Never in my life did I ever imagine I would have not one but three fig trees growing in my backyard. In Italy figs are served with prosciutto, baked into cakes and yes of course grace the jars in the form of jam or preserves. My dear friend Elizabeth Shaw of the handmade European luxury shoe line Rickard Shaw inspired me when I noticed she had made fig jam on Facebook, she also lives in Italy. There are over 800 fig varieties, the Dottato most commonly found in Italy is bright green on the outside with a red flesh on the inside is what we have on our property. At the beginning of our fig season which began about a month ago, I was feeling kind of peckish and stood at our first tree that bloomed under the enormous prehistoric looking leaves and ate 20 figs while my 15 month sat and watched me with curiosity. They were so divine. I had never made fig preserves but my friend assured me it would be easy. I chose a fantastically easy recipe from Williams-Sonoma Williams-Sonoma The Art of Preserving by Rick Field and Rebecca Courchesne. I decreased the amount of sugar by one cup, the recipe called for 4 cups and I used 3, I felt the figs were so sweet that less sugar would be fine. I also added two tablespoons of freshly grated ginger (although now I am thinking candied ginger might be fun next time), cinnamon, some lemon juice instead of orange juice as the recipe called for and lemon zest in lieu of orange zest. What I liked about the recipe was that it turned out more like a chutney then a jam as the cooking time of the fig mixture allowed the fig pieces to stay somewhat intact. The preserves are perfect on a piece of toast, or served with goat cheese crostini, on top of plain yogurt or along side a meat or poultry dish.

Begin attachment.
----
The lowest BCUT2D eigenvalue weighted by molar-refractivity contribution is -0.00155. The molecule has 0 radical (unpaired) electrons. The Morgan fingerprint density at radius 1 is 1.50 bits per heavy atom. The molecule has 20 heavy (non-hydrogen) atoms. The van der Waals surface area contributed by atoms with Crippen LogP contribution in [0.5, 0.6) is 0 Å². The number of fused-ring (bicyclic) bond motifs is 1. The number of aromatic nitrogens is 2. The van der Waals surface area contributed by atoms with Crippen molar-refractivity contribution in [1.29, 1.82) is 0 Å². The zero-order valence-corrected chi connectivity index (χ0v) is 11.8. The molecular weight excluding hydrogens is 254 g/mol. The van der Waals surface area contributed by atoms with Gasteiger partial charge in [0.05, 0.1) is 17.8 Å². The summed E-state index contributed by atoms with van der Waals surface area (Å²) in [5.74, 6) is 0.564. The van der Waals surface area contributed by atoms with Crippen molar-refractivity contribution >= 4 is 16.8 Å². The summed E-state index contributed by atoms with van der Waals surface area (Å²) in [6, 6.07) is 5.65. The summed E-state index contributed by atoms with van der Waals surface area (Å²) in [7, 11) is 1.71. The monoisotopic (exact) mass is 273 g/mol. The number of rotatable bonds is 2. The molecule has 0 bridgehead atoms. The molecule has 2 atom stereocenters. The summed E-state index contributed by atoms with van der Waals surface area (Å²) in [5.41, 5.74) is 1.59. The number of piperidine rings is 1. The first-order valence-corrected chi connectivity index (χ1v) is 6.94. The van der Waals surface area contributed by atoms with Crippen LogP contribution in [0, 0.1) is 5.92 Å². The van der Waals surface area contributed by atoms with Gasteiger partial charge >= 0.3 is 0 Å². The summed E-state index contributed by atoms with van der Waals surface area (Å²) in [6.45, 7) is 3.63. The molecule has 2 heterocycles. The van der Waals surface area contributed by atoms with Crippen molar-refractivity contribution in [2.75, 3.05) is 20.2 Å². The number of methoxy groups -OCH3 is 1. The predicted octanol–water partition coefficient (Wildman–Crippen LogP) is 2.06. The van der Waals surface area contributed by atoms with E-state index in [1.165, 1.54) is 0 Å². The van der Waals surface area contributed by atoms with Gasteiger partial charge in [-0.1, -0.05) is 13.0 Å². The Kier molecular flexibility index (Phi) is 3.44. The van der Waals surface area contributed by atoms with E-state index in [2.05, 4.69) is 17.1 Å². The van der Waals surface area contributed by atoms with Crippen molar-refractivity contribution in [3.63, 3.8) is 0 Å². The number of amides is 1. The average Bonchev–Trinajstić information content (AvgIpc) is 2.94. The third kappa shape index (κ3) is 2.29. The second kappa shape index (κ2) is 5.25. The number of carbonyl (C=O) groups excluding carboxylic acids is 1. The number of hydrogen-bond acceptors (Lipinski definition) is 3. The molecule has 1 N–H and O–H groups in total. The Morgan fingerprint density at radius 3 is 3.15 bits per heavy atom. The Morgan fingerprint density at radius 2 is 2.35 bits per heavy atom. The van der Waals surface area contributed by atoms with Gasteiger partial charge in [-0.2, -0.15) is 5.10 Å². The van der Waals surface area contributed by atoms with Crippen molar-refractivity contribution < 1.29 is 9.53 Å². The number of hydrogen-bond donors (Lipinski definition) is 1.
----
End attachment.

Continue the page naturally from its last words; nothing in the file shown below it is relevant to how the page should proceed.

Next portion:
By the way, there was plenty of fig sugar syrup left at the bottom of the pot so I added half a cup of balsamic vinegar and one cup of wine and reduced the mixture on a medium flame for about 30 minutes stirring every now and again and was left with a delicious syrup that I poured over vanilla ice cream. Can you say YUMMMMM?!
Makes half a pint (8-fl oz/250-ml) jars
3 pounds/1.5 kg fresh figs such as Dotatto, Mission or Brown Turkey.
3 cups sugar
1/2 cup lemon juice
Have ready hot sterilized jars and their lids, if you are not sure how to do this go to ehow.com.
Trim the fig stems, leaving a little of the stem attached to each fig. In a large non-reactive sauce pan, combine the figs, sugar, cinnamon, ginger, and lemon juice. Bring to a boil over medium heat and stirring constantly and then lower heat and simmer for 10-15 minutes. Remove any foam that may develop during cooking. Add the lemon zest and cook for another 2-3 minutes.
Using a slotted spoon and a canning funnel divide the fig pieces evenly among the jars. Then ladle the syrup into the jars leaving about ¼ inch/ 6 mm of headspace. Seal the jars tightly.
Process the jars for 5-10 minutes in a boiling water bath.
The preserves can be stored in a cool dark place for up to a year. And once opened in the fridge for up to a month.